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Concomitant Kwashiorkor and Zinc Deficiency in a Middle-Aged Obese Woman; Characteristics and Risk

Concomitant Kwashiorkor and Zinc Deficiency in a Middle-Aged Obese Woman; Characteristics and Risk Factors of Adults Who Develop Kwashiorkor in Developed Countries: a case report and review of literat


Maureen Ezekor

University of Texas Medical Branch

Kwashiorkor is a protein-calorie malnutrition commonly seen in children from impoverished countries, but kwashiorkor has also been described in industrialized countries with an increasing incidence. Despite having a higher prevalence in pediatric populations, kwashiorkor can occur in adults and diagnosis may be delayed due to low clinical suspicion. We report a case of an obese middle-aged woman with concurrent zinc and protein deficiency likely caused by poor socioeconomic status, comorbid illnesses, and an underlying psychiatric disorder. Additionally, we present a review of literature of the characteristics and risk factors of adults who develop kwashiorkor in affluent countries.

We present a 58-year-old female with a two-month history of a diffuse, painful rash spreading over her body. The rash was unresponsive to antibiotics, oral fluconazole, nystatin, and miconazole cream. She had a past medical history of morbid obesity, hypertension, hyperlipidemia, type II diabetes, polyneuropathy, depression, and recent hospitalization for abscesses. Patient experienced unstable living conditions and was homeless at various times in her life. Physical exam revealed erythematous, desquamating, psoriasiform plaques with superficial scaling and scattered erosions covering her arms, legs, abdomen, back, and intertriginous folds. Our patient’s clinical and laboratory findings were consistent with kwashiorkor and concomitant zinc and vitamin B12 deficiency. Multiple factors likely contributed to this patient’s development of multiple nutritional deficiencies including the patient’s poor socioeconomic status, comorbid medical conditions, and a history of depression.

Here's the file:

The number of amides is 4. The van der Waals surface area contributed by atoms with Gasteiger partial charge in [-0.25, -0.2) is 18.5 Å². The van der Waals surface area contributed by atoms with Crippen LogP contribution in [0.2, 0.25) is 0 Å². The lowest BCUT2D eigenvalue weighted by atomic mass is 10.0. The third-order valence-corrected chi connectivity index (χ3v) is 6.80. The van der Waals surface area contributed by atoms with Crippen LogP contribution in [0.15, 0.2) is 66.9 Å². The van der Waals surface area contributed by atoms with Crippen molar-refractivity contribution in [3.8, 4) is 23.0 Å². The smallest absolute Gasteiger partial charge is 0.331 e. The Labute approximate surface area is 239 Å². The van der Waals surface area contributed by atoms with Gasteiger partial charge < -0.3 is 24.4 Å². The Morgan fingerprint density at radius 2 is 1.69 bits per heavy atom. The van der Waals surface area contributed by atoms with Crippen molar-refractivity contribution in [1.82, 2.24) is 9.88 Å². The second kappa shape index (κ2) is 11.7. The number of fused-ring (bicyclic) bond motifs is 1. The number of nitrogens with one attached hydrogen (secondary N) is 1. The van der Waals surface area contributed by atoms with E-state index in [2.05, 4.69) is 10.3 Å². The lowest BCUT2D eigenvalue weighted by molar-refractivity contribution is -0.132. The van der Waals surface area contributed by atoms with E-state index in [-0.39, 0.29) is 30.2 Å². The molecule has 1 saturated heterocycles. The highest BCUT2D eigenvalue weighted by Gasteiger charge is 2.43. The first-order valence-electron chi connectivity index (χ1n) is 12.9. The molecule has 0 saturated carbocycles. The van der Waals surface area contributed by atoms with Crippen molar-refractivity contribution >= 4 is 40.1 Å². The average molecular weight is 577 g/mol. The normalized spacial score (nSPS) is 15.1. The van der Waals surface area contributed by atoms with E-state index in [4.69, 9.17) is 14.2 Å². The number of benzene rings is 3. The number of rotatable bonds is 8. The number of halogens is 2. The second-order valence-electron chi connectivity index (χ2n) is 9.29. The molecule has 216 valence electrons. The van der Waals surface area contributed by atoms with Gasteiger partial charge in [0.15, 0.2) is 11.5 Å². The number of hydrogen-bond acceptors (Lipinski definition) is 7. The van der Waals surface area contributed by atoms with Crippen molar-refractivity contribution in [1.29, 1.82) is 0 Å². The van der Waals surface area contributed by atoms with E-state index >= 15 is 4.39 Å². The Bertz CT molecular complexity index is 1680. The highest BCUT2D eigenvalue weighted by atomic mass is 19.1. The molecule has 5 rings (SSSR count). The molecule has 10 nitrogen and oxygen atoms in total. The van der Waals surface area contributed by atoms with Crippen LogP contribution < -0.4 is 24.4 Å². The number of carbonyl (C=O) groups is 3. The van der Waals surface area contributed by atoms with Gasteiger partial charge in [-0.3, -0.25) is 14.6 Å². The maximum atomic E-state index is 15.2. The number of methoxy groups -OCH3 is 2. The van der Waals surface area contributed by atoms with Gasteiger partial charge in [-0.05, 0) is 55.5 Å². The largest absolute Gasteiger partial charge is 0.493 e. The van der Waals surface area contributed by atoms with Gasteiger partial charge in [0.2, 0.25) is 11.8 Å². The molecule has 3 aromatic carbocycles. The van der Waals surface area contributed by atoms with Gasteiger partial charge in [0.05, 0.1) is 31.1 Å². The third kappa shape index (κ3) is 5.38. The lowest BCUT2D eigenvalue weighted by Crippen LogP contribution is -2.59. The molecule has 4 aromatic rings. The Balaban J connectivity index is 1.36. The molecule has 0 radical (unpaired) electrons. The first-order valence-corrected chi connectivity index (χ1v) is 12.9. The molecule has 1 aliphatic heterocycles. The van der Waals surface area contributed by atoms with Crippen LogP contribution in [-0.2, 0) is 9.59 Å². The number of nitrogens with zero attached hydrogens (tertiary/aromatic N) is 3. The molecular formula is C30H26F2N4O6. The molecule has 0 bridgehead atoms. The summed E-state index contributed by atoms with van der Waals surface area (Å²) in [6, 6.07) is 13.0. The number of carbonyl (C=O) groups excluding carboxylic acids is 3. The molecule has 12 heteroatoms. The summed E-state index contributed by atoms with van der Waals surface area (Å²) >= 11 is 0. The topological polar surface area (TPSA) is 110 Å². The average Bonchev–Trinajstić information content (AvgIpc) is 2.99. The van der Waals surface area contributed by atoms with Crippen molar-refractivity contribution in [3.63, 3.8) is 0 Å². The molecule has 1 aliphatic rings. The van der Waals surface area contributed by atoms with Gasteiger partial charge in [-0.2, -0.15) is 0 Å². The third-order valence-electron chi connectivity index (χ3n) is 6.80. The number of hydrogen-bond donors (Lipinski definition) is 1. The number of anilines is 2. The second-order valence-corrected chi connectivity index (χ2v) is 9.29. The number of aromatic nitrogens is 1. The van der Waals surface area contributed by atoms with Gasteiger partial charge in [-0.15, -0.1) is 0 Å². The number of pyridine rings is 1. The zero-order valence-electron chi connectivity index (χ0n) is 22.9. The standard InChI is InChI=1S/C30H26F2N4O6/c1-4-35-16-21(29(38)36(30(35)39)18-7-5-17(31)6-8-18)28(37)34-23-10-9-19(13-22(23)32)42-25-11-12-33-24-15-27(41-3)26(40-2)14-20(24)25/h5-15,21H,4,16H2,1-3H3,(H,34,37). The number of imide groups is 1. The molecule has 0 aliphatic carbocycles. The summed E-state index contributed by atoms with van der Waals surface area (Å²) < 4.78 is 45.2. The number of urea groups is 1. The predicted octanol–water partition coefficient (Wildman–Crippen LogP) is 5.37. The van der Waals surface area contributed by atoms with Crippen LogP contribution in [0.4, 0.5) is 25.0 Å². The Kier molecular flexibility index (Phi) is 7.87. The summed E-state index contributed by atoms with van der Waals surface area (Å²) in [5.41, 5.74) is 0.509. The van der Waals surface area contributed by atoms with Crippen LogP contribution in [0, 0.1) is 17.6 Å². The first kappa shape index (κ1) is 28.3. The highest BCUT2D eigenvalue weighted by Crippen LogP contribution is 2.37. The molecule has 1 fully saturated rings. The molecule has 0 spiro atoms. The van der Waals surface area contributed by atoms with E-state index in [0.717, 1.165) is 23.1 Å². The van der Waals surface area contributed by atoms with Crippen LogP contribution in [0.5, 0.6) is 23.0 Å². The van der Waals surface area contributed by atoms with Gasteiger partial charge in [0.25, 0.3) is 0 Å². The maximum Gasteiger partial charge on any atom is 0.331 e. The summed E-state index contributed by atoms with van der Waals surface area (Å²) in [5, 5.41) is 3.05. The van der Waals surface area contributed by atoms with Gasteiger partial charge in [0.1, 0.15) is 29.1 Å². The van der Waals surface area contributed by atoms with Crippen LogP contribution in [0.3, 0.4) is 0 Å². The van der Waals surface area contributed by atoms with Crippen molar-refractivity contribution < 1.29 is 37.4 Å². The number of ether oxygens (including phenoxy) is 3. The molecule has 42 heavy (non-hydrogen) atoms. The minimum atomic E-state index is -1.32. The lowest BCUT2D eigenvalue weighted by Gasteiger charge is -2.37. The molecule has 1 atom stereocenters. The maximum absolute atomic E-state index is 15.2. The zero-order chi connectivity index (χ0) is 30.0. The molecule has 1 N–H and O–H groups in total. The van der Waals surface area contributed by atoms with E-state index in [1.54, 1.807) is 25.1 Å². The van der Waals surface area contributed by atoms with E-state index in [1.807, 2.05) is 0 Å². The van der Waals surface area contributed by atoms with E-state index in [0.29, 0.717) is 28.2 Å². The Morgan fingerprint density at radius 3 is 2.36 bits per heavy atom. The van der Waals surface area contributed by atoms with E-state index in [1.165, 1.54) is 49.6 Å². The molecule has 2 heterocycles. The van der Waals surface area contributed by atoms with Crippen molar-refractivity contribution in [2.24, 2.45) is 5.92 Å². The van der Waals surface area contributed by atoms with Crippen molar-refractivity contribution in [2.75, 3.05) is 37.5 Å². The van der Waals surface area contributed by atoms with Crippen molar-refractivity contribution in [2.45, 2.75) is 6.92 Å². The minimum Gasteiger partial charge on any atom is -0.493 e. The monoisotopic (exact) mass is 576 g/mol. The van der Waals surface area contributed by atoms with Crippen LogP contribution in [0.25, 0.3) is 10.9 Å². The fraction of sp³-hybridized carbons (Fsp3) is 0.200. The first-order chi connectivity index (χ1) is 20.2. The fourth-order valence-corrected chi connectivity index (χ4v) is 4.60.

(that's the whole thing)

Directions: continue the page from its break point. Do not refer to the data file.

Although frequently described as a disease of children in poverty-stricken countries, kwashiorkor may present in adults in resource-rich countries. History of bariatric surgery, HIV positive status, anorexia nervosa, chronic disease, food faddism, and poor socioeconomic status are all risk factors for the development of kwashiorkor. Dermatologists should aim to counsel patients on nutritional care and be aware of these risk factors and the dermatologic findings of kwashiorkor. In addition, nutritional deficiencies often coexist and clinical findings from multiple deficiencies may overlap as demonstrated with our patient. Kwashiorkor is a potentially life-threatening disease and early identification and treatment with protein supplementation may reduce complications and improve clinical outcome.

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